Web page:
The past weeks have brought a flurry of negative news and impact on your business due to Covid -19. Let’s review some of the sound advice I have found from McKinsey authors Gemma D’Auria and Aaron De Smet.
All crises end. There is light at the end of the tunnel. You as the navigator in the storm must navigate your business, your team to the safety of the harbor by being a leader of strength, wisdom and empathy. Will you and your team be shipwrecked or come out stronger at the end of this COVID – 19 crisis? Your team needs hope not fear and you as their leader are the ones they look to.
Here are some of the best actions I have found from McKinsey to be the leader that leads to give hope, wisdom and strength.
“Leadership in a crisis: Responding to the coronavirus outbreak and future challenges”
What leaders need during a crisis is not a predefined response plan but behaviors and mindsets that will prevent them from overreacting to yesterday’s developments and help them to look ahead.
Organizing to respond to crises: The network of teams
During a crisis, leaders must relinquish the belief that a top-down response will engender stability. In routine emergencies, the typical company can rely on its command-and-control structure to manage operations well by carrying out a scripted response. But in crises characterized by uncertainty, leaders face problems that are unfamiliar and poorly understood. A small group of executives at an organization’s highest level cannot collect information or make decisions quickly enough to respond effectively. Leaders can better mobilize their organizations by setting clear priorities for the response and empowering others to discover and implement solutions that serve those priorities
Elevating Leaders during a crisis:
The value of ‘deliberate calm’ and ‘bounded optimism’
In routine emergencies, experience is perhaps the most valuable quality that leaders bring. But in novel, landscape-scale crises, character is of the utmost importance. Crisis-response leaders must be able to unify teams behind a single purpose and frame questions for them to investigate. The best will display several qualities. One is “deliberate calm,” the ability to detach from a fraught situation and think clearly about how one will navigate it. Deliberate calm is most often found in well-grounded individuals who possess humility but not helplessness.
Making decisions amid uncertainty: Pause to assess and anticipate, then act
Waiting for a full set of facts to emerge before determining what to do is another common mistake that leaders make during crises. Because a crisis involves many unknowns and surprises, facts may not become clear within the necessary decision-making time frame. But leaders should not resort to using their intuition alone. Leaders can better cope with uncertainty and the feeling of jamais vu (déjà vu’s opposite) by continually collecting information as the crisis unfolds and observing how well their responses work.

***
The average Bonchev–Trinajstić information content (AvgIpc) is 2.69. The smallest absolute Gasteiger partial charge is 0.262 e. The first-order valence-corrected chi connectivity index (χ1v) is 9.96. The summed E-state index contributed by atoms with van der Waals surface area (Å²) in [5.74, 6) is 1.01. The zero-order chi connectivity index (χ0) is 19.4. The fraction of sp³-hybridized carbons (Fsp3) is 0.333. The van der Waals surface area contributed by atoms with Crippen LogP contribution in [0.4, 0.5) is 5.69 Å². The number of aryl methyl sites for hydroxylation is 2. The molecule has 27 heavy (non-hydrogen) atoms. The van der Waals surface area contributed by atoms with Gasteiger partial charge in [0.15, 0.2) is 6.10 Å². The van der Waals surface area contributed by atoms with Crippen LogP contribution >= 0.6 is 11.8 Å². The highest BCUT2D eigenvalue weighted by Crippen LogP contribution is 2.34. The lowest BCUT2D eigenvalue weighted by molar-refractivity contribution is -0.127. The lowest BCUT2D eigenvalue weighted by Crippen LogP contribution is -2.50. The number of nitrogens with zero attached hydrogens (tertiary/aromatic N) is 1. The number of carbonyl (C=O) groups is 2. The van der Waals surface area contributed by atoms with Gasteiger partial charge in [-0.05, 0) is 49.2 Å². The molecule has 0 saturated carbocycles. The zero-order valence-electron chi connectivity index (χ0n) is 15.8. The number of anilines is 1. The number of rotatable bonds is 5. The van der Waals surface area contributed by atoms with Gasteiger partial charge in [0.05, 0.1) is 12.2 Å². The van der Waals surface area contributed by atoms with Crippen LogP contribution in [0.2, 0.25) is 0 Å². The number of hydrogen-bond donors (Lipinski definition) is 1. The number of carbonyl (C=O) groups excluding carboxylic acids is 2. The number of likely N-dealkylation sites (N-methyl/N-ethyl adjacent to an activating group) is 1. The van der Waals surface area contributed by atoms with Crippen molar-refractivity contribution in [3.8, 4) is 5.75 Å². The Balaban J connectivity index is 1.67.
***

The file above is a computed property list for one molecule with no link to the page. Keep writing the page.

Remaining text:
In practice, this means frequently pausing from crisis management, assessing the situation from multiple vantage points, anticipating what may happen next, and then acting. The pause-assess-anticipate-act cycle should be ongoing, for it helps leaders maintain a state of deliberate calm and avoid overreacting to new information as it comes in.
Demonstrating empathy: Deal with the human tragedy as a first priority
In a landscape-scale crisis, people’s minds turn first to their own survival and other basic needs. Will I be sickened or hurt? Will my family? What happens then? Who will care for us? Leaders shouldn’t assign communications or legal staff to address these questions. A crisis is when it is most important for leaders to uphold a vital aspect of their role: making a positive difference in people’s lives. Doing this requires leaders to acknowledge the personal and professional challenges that employees and their loved ones experience during a crisis.
Take Care of Yourself as a Leader (Added)
Lastly, it is vital that leaders not only demonstrate empathy but open themselves to empathy from others and remain attentive to their own well-being. As stress, fatigue, and uncertainty build up during a crisis, leaders might find that their abilities to process information, to remain level-headed, and to exercise good judgment diminish. They will stand a better chance of countering functional declines if they encourage colleagues to express concern—and heed the warnings they are given. Investing time in their well-being will enable leaders to sustain their effectiveness over the weeks and months that a crisis can entail.
To read the full McKinsey article, click https://www.mckinsey.com/business-functions/organization/our-insights/leadership-in-a-crisis-responding-to-the-coronavirus-outbreak-and-future-challenges?cid=other-eml-alt-mip-mck&hlkid=37fc9d2ecd944a61a227b410ffa855ee&hctky=3017067&hdpid=16a43b5b-480b-4b3b-b8cf-bc20fcc11b08
Be The leader you need for your family, teams, and company to be in this crisis.
Have a Healthy Week
Michael J Griffin
John Maxwell Team Founder